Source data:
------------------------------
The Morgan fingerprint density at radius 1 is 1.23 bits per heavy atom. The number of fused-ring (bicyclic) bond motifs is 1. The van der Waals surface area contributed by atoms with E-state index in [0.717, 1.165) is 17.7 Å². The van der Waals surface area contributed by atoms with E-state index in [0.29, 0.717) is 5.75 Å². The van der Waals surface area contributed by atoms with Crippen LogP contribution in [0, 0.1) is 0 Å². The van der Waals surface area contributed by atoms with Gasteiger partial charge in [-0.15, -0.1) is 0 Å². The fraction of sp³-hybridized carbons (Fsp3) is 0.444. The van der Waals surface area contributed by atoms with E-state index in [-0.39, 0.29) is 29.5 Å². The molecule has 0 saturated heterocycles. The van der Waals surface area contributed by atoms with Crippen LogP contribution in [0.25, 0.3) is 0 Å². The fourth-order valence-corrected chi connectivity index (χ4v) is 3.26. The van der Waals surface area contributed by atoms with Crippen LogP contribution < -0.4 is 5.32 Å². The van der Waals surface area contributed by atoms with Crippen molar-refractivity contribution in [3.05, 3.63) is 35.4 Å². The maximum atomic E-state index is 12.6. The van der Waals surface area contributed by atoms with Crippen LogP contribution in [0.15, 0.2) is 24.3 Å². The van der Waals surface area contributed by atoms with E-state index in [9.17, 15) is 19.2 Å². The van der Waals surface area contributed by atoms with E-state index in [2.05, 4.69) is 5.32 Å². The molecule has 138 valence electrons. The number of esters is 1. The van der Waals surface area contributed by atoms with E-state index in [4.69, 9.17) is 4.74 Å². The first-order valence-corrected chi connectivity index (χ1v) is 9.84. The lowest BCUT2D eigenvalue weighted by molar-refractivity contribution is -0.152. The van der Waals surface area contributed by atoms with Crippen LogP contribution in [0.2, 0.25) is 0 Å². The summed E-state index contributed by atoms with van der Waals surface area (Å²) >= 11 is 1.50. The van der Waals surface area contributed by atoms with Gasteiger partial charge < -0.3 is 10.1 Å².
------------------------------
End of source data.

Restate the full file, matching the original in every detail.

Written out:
The Morgan fingerprint density at radius 1 is 1.23 bits per heavy atom. The number of fused-ring (bicyclic) bond motifs is 1. The van der Waals surface area contributed by atoms with E-state index in [0.717, 1.165) is 17.7 Å². The van der Waals surface area contributed by atoms with E-state index in [0.29, 0.717) is 5.75 Å². The van der Waals surface area contributed by atoms with Crippen LogP contribution in [0, 0.1) is 0 Å². The van der Waals surface area contributed by atoms with Gasteiger partial charge in [-0.15, -0.1) is 0 Å². The fraction of sp³-hybridized carbons (Fsp3) is 0.444. The van der Waals surface area contributed by atoms with E-state index in [-0.39, 0.29) is 29.5 Å². The molecule has 0 saturated heterocycles. The van der Waals surface area contributed by atoms with Crippen LogP contribution in [0.25, 0.3) is 0 Å². The fourth-order valence-corrected chi connectivity index (χ4v) is 3.26. The van der Waals surface area contributed by atoms with Crippen LogP contribution < -0.4 is 5.32 Å². The van der Waals surface area contributed by atoms with Crippen molar-refractivity contribution in [3.05, 3.63) is 35.4 Å². The maximum atomic E-state index is 12.6. The van der Waals surface area contributed by atoms with Crippen LogP contribution in [0.15, 0.2) is 24.3 Å². The van der Waals surface area contributed by atoms with E-state index in [9.17, 15) is 19.2 Å². The van der Waals surface area contributed by atoms with E-state index in [2.05, 4.69) is 5.32 Å². The molecule has 138 valence electrons. The number of esters is 1. The van der Waals surface area contributed by atoms with E-state index in [4.69, 9.17) is 4.74 Å². The first-order valence-corrected chi connectivity index (χ1v) is 9.84. The lowest BCUT2D eigenvalue weighted by molar-refractivity contribution is -0.152. The van der Waals surface area contributed by atoms with Crippen LogP contribution in [0.2, 0.25) is 0 Å². The summed E-state index contributed by atoms with van der Waals surface area (Å²) >= 11 is 1.50. The van der Waals surface area contributed by atoms with Gasteiger partial charge < -0.3 is 10.1 Å².